How can any industry function effectively with such ever-shifting parameters? No one knows exactly what to expect in payment until the check is in hand. And the checks keep shrinking for the same services provided. It’s an insane system. Health care practitioners and facilities are getting short changed. The patients are getting short changed. Meanwhile, the insurance industry is making record profits. Families paying out of pocket often pay the same monthly premium as a home mortgage payment for coverage that is increasingly reduced. When US citizens scream about health care costs most people don’t even know who the real culprits are.

The insurance industry blames rising medical costs to a great extent on malpractice claims. But that accounts for less than a fraction of a percent of their yearly profit. They also imply costs are due to greedy practitioners and medical facilities. But with the continued reduction in payments many practitioners and facilities are struggling to make ends meet.

Ironically, the best insurance for benefits: low deductibles, high quality care, preventative care, no pre-approval, and decent pay for practitioners, is provided to state and federal government employees. So our tax dollars are paying for much better insurance for government employees than most of us can afford for ourselves. I wonder if things would change if everyone in the Senate, Congress, and all upper government positions were only permitted the same type of insurance the majority of Americans can afford?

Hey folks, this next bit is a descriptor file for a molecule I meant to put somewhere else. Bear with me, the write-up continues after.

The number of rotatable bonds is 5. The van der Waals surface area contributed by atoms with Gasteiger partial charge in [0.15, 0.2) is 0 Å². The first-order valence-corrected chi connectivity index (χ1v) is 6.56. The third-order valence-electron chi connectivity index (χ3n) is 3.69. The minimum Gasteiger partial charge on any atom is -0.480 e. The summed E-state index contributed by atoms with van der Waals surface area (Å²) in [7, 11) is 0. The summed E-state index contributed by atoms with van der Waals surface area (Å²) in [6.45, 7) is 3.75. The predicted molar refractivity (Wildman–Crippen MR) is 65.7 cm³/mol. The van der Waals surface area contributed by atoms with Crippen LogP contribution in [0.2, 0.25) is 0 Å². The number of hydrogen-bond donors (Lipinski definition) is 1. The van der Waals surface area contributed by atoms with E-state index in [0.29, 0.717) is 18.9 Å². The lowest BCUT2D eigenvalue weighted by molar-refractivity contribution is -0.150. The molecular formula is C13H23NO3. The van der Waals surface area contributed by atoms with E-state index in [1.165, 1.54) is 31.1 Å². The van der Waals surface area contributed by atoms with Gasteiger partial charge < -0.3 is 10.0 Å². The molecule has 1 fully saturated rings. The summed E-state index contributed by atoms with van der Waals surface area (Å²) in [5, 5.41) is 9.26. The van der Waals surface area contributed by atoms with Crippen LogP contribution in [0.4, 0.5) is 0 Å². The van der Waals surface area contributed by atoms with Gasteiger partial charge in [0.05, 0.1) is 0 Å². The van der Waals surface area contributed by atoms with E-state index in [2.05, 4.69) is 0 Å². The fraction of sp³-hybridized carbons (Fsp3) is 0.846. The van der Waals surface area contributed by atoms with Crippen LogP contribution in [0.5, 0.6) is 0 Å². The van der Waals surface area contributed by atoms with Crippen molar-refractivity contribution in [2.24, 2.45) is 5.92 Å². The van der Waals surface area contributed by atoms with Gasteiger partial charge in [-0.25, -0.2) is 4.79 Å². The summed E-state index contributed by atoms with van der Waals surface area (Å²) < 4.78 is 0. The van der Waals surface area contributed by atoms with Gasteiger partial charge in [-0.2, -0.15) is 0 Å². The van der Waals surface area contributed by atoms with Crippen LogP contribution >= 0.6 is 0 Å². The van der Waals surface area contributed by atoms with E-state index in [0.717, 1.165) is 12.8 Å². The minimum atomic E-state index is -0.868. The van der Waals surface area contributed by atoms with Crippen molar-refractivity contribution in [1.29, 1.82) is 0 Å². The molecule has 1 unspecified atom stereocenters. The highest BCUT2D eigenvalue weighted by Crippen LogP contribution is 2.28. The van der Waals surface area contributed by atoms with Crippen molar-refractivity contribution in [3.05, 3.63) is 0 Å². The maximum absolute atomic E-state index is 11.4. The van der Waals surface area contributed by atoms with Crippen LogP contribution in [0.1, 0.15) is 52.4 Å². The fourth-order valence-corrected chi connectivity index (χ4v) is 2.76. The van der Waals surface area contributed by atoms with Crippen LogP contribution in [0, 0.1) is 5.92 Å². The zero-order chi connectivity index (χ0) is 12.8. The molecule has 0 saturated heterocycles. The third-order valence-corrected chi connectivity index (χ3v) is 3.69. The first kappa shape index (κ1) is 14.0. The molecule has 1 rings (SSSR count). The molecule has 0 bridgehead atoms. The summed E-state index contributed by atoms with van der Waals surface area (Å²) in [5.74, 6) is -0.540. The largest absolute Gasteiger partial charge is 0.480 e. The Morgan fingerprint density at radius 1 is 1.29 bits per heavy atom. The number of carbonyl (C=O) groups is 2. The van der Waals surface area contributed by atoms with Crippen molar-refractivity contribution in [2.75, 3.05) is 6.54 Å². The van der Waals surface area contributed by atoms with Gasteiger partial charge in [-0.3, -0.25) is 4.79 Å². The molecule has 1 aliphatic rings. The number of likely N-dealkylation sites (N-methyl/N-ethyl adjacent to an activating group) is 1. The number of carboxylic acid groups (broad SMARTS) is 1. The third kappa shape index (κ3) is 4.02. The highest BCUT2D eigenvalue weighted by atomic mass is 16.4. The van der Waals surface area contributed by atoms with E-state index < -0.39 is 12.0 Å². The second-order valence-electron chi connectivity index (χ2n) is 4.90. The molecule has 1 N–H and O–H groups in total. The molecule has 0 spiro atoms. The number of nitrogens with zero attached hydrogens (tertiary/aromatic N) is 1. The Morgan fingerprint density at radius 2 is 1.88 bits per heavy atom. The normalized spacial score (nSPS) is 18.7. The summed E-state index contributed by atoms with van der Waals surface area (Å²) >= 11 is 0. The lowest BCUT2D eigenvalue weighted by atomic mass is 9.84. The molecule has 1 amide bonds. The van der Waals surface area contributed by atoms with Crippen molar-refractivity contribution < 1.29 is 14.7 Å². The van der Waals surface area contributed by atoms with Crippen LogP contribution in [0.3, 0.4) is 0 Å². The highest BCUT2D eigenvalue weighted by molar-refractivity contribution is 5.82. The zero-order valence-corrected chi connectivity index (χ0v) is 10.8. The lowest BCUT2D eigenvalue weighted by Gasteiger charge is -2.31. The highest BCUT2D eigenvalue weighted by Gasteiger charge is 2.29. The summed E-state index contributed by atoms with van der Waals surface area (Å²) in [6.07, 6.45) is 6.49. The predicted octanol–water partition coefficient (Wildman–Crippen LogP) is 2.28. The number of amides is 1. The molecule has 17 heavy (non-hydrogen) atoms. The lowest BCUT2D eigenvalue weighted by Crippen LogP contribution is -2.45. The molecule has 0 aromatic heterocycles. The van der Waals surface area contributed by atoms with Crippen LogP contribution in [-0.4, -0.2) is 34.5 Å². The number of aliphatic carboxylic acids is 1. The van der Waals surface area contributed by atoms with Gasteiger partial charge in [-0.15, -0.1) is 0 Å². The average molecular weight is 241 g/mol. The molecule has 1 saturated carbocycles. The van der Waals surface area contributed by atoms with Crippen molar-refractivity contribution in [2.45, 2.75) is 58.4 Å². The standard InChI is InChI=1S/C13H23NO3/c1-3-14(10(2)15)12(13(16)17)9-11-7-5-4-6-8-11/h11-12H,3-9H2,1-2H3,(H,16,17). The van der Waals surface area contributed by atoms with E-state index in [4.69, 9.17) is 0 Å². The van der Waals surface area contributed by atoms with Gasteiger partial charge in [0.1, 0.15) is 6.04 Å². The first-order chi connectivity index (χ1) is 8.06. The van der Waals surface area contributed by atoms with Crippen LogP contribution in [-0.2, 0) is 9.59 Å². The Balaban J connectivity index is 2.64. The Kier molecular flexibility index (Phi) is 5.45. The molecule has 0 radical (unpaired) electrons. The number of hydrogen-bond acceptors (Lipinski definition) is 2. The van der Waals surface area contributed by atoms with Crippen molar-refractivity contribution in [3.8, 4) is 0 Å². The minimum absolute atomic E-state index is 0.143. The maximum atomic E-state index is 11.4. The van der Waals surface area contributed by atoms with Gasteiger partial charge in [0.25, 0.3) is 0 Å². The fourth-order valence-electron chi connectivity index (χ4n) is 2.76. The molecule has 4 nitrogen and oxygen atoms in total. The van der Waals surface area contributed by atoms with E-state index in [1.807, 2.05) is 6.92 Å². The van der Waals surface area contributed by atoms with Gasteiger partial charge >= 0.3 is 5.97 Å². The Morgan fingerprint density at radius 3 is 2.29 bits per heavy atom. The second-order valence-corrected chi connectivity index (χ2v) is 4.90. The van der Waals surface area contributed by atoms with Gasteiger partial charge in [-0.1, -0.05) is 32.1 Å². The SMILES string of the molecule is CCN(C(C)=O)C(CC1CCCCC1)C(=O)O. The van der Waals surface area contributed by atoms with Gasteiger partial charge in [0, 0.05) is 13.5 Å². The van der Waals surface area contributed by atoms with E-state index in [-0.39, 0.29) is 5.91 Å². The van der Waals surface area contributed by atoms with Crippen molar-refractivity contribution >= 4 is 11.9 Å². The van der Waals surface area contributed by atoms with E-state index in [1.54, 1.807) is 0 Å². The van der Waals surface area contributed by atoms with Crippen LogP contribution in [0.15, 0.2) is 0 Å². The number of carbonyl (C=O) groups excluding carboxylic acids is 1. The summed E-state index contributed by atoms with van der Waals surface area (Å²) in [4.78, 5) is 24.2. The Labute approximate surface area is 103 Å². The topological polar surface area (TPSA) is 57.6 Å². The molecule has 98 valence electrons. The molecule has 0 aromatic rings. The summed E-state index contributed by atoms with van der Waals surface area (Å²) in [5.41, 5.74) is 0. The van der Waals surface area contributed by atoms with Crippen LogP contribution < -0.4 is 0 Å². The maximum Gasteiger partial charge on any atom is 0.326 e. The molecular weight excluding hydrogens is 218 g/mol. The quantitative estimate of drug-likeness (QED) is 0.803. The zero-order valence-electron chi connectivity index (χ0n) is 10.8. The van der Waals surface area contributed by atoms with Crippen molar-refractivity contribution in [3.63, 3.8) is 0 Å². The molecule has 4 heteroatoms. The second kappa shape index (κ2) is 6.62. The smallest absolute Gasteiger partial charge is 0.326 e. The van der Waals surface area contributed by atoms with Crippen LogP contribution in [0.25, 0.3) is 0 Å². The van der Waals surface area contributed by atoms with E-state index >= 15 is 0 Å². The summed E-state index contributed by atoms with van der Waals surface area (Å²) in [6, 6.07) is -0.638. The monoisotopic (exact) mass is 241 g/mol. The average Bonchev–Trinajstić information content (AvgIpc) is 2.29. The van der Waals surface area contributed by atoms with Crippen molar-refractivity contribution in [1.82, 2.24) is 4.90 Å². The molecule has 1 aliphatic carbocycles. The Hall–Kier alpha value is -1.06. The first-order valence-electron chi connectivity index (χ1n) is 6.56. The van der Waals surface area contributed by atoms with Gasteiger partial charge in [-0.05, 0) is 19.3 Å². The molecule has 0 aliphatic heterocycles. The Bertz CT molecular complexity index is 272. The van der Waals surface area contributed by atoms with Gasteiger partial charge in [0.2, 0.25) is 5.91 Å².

4. Fully Utilize TCM and Nutritional Education to Lower Health Care Costs.

Studies have shown that TCM (Traditional Chinese Medicine) drastically reduces health care costs. In just 6 months time one study showed almost 50% savings in cost for Medicare patients with back pain.